Women born outside Australia make up more than a fifth of the Queensland birthing population and like migrants in other parts of the world face the challenges of cultural dislocation and possible language barriers. Recognising that labour and birth are major life events the aim was to investigate the experiences of these women in comparison to native-born English speaking women. Secondary analysis of data from a population based survey of women who had recently birthed in Queensland. Self-reported clinical outcomes and quality of interpersonal care of 481 women born outside Australia who spoke a language other than English at home were compared with those of 5569 Australian born women speaking only English. After adjustment for demographic factors and type of birthing facility, women born in another country were less likely to be induced, but more likely to have constant electronic fetal monitoring (EFM), to give birth lying on their back or side, and to have an episiotomy. Most women felt that they were treated as an individual and with kindness and respect. However, women born outside Australia were less likely to report being looked after 'very well' during labour and birth and to be more critical of some aspects of care. In comparing the labour and birth experiences of women born outside the country who spoke another language with native-born English speaking women, the present study presents a largely positive picture. However, there were some marked differences in both clinical and interpersonal aspects of care. Copyright © 2014 Australian College of Midwives. Published by Elsevier Ltd. All rights reserved.

  19. 2010-2011 Queensland floods: using Haddon's Matrix to define and categorise public safety strategies.

    Science.gov (United States)

    Zhong, Shuang; Clark, Michele; Hou, Xiang-Yu; Zang, Yu-Li; FitzGerald, Gerry

    2013-08-01

    The 2010-2011 Queensland floods resulted in the most deaths from a single flood event in Australia since 1916. This article analyses the information on these deaths for comparison with those from previous floods in modern Australia in an attempt to identify factors that have contributed to those deaths. Haddon's Matrix, originally designed for prevention of road trauma, offers a framework for understanding the interplay between contributing factors and helps facilitate a clearer understanding of the varied strategies required to ensure people's safety for particular flood types. Public reports and flood relevant literature were searched using key words 'flood', 'fatality', 'mortality', 'death', 'injury' and 'victim' through Google Scholar, PubMed, ProQuest and EBSCO. Data relating to reported deaths during the 2010-2011 Queensland floods, and relevant data of previous Australian flood fatality (1997-2009) were collected from these available sources. These sources were also used to identify contributing factors. There were 33 deaths directly attributed to the event, of which 54.5% were swept away in a flash flood on 10 January 2011. A further 15.1% of fatalities were caused by inappropriate behaviours. This is different to floods in modern Australia where over 90% of deaths are related to the choices made by individuals. There is no single reason why people drown in floods, but rather a complex interplay of factors. The present study and its integration of research findings and conceptual frameworks might assist governments and communities to develop policies and strategies to prevent flood injury and fatalities. © 2013 Australasian College for Emergency Medicine and Australasian Society for Emergency Medicine.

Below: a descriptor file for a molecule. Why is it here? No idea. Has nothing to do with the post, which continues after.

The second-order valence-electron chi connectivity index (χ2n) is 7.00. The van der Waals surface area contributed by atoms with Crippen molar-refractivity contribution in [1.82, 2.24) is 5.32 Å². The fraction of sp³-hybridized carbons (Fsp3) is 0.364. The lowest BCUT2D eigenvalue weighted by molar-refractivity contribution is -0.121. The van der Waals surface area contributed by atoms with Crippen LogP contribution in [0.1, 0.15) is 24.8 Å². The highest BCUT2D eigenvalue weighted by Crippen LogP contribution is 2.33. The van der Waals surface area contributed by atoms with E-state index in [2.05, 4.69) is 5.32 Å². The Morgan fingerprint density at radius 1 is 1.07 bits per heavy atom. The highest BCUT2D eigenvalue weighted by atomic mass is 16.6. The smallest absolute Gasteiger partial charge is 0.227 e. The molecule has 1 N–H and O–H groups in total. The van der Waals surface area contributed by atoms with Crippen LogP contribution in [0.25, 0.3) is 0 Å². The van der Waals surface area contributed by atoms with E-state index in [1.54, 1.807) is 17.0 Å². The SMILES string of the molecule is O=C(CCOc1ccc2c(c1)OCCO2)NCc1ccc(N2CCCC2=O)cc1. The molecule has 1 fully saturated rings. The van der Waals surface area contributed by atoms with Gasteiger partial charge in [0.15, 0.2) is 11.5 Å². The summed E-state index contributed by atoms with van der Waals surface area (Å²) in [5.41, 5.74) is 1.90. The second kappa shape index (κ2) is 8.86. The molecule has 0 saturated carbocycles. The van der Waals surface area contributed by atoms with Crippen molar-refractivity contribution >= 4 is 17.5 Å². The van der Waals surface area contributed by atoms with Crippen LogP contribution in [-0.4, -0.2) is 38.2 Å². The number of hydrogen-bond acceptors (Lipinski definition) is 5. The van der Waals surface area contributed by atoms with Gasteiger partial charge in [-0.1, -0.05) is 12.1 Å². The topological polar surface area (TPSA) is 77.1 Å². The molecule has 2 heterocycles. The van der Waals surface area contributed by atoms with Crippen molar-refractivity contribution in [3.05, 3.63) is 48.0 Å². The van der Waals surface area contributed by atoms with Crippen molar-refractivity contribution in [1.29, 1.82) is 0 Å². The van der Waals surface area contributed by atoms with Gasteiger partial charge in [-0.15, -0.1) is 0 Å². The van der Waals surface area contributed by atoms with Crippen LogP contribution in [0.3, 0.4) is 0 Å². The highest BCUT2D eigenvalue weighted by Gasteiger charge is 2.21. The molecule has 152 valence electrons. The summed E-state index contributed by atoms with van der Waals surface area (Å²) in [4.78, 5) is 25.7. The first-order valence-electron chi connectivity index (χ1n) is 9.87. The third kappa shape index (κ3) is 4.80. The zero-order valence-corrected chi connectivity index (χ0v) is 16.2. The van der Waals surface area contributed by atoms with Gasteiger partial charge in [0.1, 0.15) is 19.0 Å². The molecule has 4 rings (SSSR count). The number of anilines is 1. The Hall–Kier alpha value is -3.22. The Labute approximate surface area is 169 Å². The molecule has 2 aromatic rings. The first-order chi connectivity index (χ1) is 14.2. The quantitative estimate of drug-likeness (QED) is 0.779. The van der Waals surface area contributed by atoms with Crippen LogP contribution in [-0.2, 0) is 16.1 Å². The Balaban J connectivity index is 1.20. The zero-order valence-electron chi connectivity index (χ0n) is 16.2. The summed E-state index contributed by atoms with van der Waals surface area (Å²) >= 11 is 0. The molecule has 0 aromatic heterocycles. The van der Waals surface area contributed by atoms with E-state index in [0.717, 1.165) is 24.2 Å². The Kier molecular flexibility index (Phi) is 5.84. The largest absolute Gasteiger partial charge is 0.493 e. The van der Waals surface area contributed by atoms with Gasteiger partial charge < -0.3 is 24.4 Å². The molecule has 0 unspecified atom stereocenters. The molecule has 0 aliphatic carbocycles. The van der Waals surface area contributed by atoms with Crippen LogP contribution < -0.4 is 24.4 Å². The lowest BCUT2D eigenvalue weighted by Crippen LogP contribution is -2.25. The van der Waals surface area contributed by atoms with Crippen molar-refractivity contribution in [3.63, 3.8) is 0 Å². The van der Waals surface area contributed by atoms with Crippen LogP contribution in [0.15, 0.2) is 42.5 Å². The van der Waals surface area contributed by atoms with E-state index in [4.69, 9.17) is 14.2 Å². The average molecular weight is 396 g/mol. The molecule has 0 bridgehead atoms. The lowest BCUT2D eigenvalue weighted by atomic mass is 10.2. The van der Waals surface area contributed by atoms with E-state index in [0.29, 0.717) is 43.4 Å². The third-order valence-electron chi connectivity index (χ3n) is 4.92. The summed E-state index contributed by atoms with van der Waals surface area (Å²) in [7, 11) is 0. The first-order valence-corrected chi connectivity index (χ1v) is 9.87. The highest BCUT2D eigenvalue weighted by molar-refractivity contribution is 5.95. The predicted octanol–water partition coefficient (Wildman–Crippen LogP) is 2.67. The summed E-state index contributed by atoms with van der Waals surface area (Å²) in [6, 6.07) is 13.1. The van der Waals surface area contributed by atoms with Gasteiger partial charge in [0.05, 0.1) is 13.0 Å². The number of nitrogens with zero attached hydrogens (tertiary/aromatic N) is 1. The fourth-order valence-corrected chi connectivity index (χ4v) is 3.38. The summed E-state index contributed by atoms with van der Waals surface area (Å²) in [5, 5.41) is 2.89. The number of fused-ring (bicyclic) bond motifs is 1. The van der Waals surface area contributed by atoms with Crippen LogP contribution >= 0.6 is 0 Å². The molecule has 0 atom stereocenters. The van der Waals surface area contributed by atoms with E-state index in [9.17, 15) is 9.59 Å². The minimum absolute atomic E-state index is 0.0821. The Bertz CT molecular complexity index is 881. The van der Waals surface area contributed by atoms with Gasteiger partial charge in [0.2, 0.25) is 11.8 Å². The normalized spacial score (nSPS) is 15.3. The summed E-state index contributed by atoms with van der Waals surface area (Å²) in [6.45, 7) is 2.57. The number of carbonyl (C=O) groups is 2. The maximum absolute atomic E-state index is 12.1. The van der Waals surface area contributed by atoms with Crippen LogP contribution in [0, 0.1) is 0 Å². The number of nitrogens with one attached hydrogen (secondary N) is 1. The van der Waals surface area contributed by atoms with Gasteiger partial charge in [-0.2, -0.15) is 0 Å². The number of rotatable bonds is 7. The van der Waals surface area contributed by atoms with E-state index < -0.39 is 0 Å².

20. Lessons from Queensland's last-drinks legislation: The use of extended trading permits.

    Science.gov (United States)

    Zahnow, Renee; Miller, Peter; Coomber, Kerri; de Andrade, Dominique; Ferris, Jason

    2018-04-16

    The association between alcohol availability, alcohol consumption and, in turn, alcohol-related harms is well established. Policies to reduce alcohol-related harms focus on limiting accessibility through the regulation of the liquor industry, including trading hours. On 1 July 2016, the Queensland Government introduced legislation to reduce ordinary liquor trading hours, replacing 5 am closing times with 3 am cessation of liquor sales in designated entertainment precincts and 2 am cessation of sales across the rest of the state. However, the amendment was under-inclusive and did not apply to temporary extended trading permits, a provision of the Liquor Act 1992 allowing one-off variations in trading hours for special events. We use 24 months of data (1 January 2015 to 31 December 2016) from the Office of Liquor Gaming and Regulation to explore patterns of extended trading permit use across Queensland, pre- and post- 1 July 2016. We find that following the Amendment in 2016 there was also a distinct shift in the utilisation of temporary extended trading permits, with a 63% increase in approved permits between 2015 and 2016. Temporal clustering around key calendar events dissipated following 1 July 2016 with consistent concentration of permit utilisation over consecutive weeks. Using temporary extended trading permits venue owners avoided earlier closing times and continued to operate until 5 am. The findings provide lessons for future policy implementation by illustrating the capacity for under-inclusive legislation to result in the dilution of intended effects. © 2018 Australasian Professional Society on Alcohol and other Drugs.